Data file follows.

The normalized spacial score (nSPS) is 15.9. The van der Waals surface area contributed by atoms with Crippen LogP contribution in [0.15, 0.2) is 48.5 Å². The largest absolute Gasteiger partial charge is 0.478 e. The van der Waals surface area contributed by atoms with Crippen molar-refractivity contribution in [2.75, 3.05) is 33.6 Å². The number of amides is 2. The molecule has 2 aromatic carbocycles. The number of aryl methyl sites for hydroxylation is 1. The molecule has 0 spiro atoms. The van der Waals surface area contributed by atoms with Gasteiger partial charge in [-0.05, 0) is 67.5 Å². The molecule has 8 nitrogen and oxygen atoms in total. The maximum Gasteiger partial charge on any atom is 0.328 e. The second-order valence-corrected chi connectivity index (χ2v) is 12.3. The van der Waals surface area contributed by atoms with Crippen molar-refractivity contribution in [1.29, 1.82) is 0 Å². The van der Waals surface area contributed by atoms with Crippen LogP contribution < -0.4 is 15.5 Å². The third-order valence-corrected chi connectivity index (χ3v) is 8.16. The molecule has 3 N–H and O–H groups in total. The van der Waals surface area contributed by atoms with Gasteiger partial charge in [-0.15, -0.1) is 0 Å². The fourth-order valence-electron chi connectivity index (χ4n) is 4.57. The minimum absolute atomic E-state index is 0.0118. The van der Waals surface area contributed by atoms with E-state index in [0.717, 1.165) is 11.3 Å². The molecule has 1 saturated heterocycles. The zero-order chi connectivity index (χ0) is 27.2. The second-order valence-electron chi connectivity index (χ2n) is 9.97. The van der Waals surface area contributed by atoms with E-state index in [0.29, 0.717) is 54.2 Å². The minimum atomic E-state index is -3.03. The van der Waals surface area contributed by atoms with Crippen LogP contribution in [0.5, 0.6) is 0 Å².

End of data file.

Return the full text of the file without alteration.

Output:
The normalized spacial score (nSPS) is 15.9. The van der Waals surface area contributed by atoms with Crippen LogP contribution in [0.15, 0.2) is 48.5 Å². The largest absolute Gasteiger partial charge is 0.478 e. The van der Waals surface area contributed by atoms with Crippen molar-refractivity contribution in [2.75, 3.05) is 33.6 Å². The number of amides is 2. The molecule has 2 aromatic carbocycles. The number of aryl methyl sites for hydroxylation is 1. The molecule has 0 spiro atoms. The van der Waals surface area contributed by atoms with Gasteiger partial charge in [-0.05, 0) is 67.5 Å². The molecule has 8 nitrogen and oxygen atoms in total. The maximum Gasteiger partial charge on any atom is 0.328 e. The second-order valence-corrected chi connectivity index (χ2v) is 12.3. The van der Waals surface area contributed by atoms with Crippen molar-refractivity contribution in [1.29, 1.82) is 0 Å². The van der Waals surface area contributed by atoms with Crippen LogP contribution < -0.4 is 15.5 Å². The third-order valence-corrected chi connectivity index (χ3v) is 8.16. The molecule has 3 N–H and O–H groups in total. The van der Waals surface area contributed by atoms with Gasteiger partial charge in [-0.15, -0.1) is 0 Å². The fourth-order valence-electron chi connectivity index (χ4n) is 4.57. The minimum absolute atomic E-state index is 0.0118. The van der Waals surface area contributed by atoms with E-state index in [0.717, 1.165) is 11.3 Å². The molecule has 1 saturated heterocycles. The zero-order chi connectivity index (χ0) is 27.2. The second-order valence-electron chi connectivity index (χ2n) is 9.97. The van der Waals surface area contributed by atoms with E-state index in [0.29, 0.717) is 54.2 Å². The minimum atomic E-state index is -3.03. The van der Waals surface area contributed by atoms with Crippen LogP contribution in [0.5, 0.6) is 0 Å².